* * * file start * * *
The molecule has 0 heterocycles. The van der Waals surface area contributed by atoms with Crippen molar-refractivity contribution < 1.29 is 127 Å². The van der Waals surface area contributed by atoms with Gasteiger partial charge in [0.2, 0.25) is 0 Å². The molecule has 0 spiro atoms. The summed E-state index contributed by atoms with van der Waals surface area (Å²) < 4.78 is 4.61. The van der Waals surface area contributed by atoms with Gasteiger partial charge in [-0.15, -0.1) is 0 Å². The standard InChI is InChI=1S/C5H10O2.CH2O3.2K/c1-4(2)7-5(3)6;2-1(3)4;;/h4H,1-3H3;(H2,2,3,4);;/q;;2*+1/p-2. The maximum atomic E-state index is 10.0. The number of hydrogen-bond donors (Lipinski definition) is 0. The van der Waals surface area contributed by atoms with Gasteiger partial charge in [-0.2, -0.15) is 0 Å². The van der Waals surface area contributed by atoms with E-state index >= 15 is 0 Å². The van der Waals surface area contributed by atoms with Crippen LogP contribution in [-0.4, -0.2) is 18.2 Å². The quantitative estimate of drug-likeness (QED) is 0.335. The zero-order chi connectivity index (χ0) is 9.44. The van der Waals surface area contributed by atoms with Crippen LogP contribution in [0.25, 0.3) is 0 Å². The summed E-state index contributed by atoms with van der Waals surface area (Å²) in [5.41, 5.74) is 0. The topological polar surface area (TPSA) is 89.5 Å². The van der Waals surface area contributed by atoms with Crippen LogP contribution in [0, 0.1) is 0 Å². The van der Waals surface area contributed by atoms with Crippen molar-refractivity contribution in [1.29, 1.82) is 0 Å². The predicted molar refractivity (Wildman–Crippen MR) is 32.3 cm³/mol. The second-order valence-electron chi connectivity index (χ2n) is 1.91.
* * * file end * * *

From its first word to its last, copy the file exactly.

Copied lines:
The molecule has 0 heterocycles. The van der Waals surface area contributed by atoms with Crippen molar-refractivity contribution < 1.29 is 127 Å². The van der Waals surface area contributed by atoms with Gasteiger partial charge in [0.2, 0.25) is 0 Å². The molecule has 0 spiro atoms. The summed E-state index contributed by atoms with van der Waals surface area (Å²) < 4.78 is 4.61. The van der Waals surface area contributed by atoms with Gasteiger partial charge in [-0.15, -0.1) is 0 Å². The standard InChI is InChI=1S/C5H10O2.CH2O3.2K/c1-4(2)7-5(3)6;2-1(3)4;;/h4H,1-3H3;(H2,2,3,4);;/q;;2*+1/p-2. The maximum atomic E-state index is 10.0. The number of hydrogen-bond donors (Lipinski definition) is 0. The van der Waals surface area contributed by atoms with Gasteiger partial charge in [-0.2, -0.15) is 0 Å². The van der Waals surface area contributed by atoms with E-state index >= 15 is 0 Å². The van der Waals surface area contributed by atoms with Crippen LogP contribution in [-0.4, -0.2) is 18.2 Å². The quantitative estimate of drug-likeness (QED) is 0.335. The zero-order chi connectivity index (χ0) is 9.44. The van der Waals surface area contributed by atoms with Crippen LogP contribution in [0.25, 0.3) is 0 Å². The summed E-state index contributed by atoms with van der Waals surface area (Å²) in [5.41, 5.74) is 0. The topological polar surface area (TPSA) is 89.5 Å². The van der Waals surface area contributed by atoms with Crippen LogP contribution in [0, 0.1) is 0 Å². The van der Waals surface area contributed by atoms with Crippen molar-refractivity contribution in [1.29, 1.82) is 0 Å². The predicted molar refractivity (Wildman–Crippen MR) is 32.3 cm³/mol. The second-order valence-electron chi connectivity index (χ2n) is 1.91.